Wednesday, 13 August 2014

Guideline 9. Keep functions short and cohesive

Guideline


A function should achieve its purpose by means of a cohesive structure. A function can be primarily structured in one of these ways:
  • A sequence of actions.
  • A condition.
  • A repetition of certain actions.
Do not combine these structures in a way which makes it hard to follow the code flow throughout the function, or that it makes it difficult to test.

A function should have a small cyclomatic complexity.

Discussion

One function, one purpose


A function should have one specific purpose. It should exist for one single reason, and that is to achieve its purpose.

As a writer of a function body, you decide what strategy to use for the function to achieve its goal. It should be clear and simple. The reader of a function body should be able to follow your steps and understand what's going on.

A sequence, a conditional action, a loop


In one of the programming classes I took at the university, the teacher asked us how a function which accomplished a certain goal should be like. We hesitated, nobody spoke. Then the teacher said: "Come on, it isn't that hard. It must be either a sequence, a condition, or a loop. So which one is it?".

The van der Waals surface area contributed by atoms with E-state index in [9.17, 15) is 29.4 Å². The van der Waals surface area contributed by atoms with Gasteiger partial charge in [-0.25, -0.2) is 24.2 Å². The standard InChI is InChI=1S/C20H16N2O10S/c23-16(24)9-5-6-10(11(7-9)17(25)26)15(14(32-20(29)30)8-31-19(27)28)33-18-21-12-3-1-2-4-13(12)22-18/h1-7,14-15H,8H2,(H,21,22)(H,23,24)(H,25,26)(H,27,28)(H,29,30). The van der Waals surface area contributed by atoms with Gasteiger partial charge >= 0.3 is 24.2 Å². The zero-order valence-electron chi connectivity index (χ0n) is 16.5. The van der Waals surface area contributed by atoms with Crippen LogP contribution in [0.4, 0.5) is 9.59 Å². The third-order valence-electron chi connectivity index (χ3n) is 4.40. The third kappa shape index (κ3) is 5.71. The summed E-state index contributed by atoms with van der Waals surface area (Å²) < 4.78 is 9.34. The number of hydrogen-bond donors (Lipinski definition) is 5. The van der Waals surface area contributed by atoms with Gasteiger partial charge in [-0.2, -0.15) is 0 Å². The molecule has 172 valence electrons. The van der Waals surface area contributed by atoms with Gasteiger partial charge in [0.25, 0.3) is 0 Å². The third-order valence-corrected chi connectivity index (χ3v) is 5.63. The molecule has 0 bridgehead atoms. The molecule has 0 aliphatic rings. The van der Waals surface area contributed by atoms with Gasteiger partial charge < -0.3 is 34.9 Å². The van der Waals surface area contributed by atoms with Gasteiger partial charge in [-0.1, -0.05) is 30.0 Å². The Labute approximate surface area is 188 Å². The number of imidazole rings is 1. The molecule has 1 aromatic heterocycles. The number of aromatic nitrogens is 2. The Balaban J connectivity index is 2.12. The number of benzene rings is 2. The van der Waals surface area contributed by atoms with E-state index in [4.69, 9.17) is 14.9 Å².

I don't remember which one it was. But that sentence stuck to my mind. A sequence, a conditional action or a loop. The structure of a function is always one of these.

But, you say, these control flow structures can be combined to form more sophisticated units. For example, a function may be a sequence of actions, with some of them being executed only under some conditions, and some other being loops. A certain degree of composition may be understandable and practical, but if you're not very strict soon you'll find yourself writing 50-line functions which lack any structure.

I've seen functions of more than 200 lines in production code, several times and in different projects. I've seen functions which should never have been written. Functions which never seemed to end their work, and which needed comments playing the role of section headers, as in: "// 4. Get data from the database", "// 4.1 Check database connection"...

Cyclomatic complexity